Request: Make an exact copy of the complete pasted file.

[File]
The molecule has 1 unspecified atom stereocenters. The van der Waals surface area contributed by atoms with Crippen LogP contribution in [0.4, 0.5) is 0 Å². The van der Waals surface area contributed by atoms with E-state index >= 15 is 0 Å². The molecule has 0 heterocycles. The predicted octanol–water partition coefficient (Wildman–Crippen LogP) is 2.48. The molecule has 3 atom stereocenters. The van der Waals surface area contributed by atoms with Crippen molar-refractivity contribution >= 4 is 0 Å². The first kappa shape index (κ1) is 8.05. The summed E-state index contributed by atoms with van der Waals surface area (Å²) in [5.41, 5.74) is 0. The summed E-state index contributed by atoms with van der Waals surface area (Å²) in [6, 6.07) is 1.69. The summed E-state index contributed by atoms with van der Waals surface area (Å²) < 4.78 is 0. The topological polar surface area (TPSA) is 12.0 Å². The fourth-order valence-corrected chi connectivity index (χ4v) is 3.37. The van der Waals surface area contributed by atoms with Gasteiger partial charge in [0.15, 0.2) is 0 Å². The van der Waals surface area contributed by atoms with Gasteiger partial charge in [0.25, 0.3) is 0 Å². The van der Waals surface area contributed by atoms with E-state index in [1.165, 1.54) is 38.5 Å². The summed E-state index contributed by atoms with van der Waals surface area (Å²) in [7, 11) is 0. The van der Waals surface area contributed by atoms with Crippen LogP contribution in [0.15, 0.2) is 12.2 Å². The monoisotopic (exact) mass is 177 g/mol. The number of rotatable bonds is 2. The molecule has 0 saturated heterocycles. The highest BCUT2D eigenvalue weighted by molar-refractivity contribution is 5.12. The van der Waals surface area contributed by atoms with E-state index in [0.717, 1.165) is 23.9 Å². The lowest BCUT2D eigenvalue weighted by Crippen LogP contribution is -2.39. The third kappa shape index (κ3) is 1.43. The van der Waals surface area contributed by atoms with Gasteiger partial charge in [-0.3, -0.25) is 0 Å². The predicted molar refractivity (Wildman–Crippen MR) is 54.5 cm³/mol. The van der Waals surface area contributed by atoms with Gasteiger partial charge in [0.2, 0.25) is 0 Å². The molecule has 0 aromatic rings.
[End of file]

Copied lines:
The molecule has 1 unspecified atom stereocenters. The van der Waals surface area contributed by atoms with Crippen LogP contribution in [0.4, 0.5) is 0 Å². The van der Waals surface area contributed by atoms with E-state index >= 15 is 0 Å². The molecule has 0 heterocycles. The predicted octanol–water partition coefficient (Wildman–Crippen LogP) is 2.48. The molecule has 3 atom stereocenters. The van der Waals surface area contributed by atoms with Crippen molar-refractivity contribution >= 4 is 0 Å². The first kappa shape index (κ1) is 8.05. The summed E-state index contributed by atoms with van der Waals surface area (Å²) in [5.41, 5.74) is 0. The summed E-state index contributed by atoms with van der Waals surface area (Å²) in [6, 6.07) is 1.69. The summed E-state index contributed by atoms with van der Waals surface area (Å²) < 4.78 is 0. The topological polar surface area (TPSA) is 12.0 Å². The fourth-order valence-corrected chi connectivity index (χ4v) is 3.37. The van der Waals surface area contributed by atoms with Gasteiger partial charge in [0.15, 0.2) is 0 Å². The van der Waals surface area contributed by atoms with Gasteiger partial charge in [0.25, 0.3) is 0 Å². The van der Waals surface area contributed by atoms with E-state index in [1.165, 1.54) is 38.5 Å². The summed E-state index contributed by atoms with van der Waals surface area (Å²) in [7, 11) is 0. The van der Waals surface area contributed by atoms with Crippen LogP contribution in [0.15, 0.2) is 12.2 Å². The monoisotopic (exact) mass is 177 g/mol. The number of rotatable bonds is 2. The molecule has 0 saturated heterocycles. The highest BCUT2D eigenvalue weighted by molar-refractivity contribution is 5.12. The van der Waals surface area contributed by atoms with E-state index in [0.717, 1.165) is 23.9 Å². The lowest BCUT2D eigenvalue weighted by Crippen LogP contribution is -2.39. The third kappa shape index (κ3) is 1.43. The van der Waals surface area contributed by atoms with Gasteiger partial charge in [-0.3, -0.25) is 0 Å². The predicted molar refractivity (Wildman–Crippen MR) is 54.5 cm³/mol. The van der Waals surface area contributed by atoms with Gasteiger partial charge in [0.2, 0.25) is 0 Å². The molecule has 0 aromatic rings.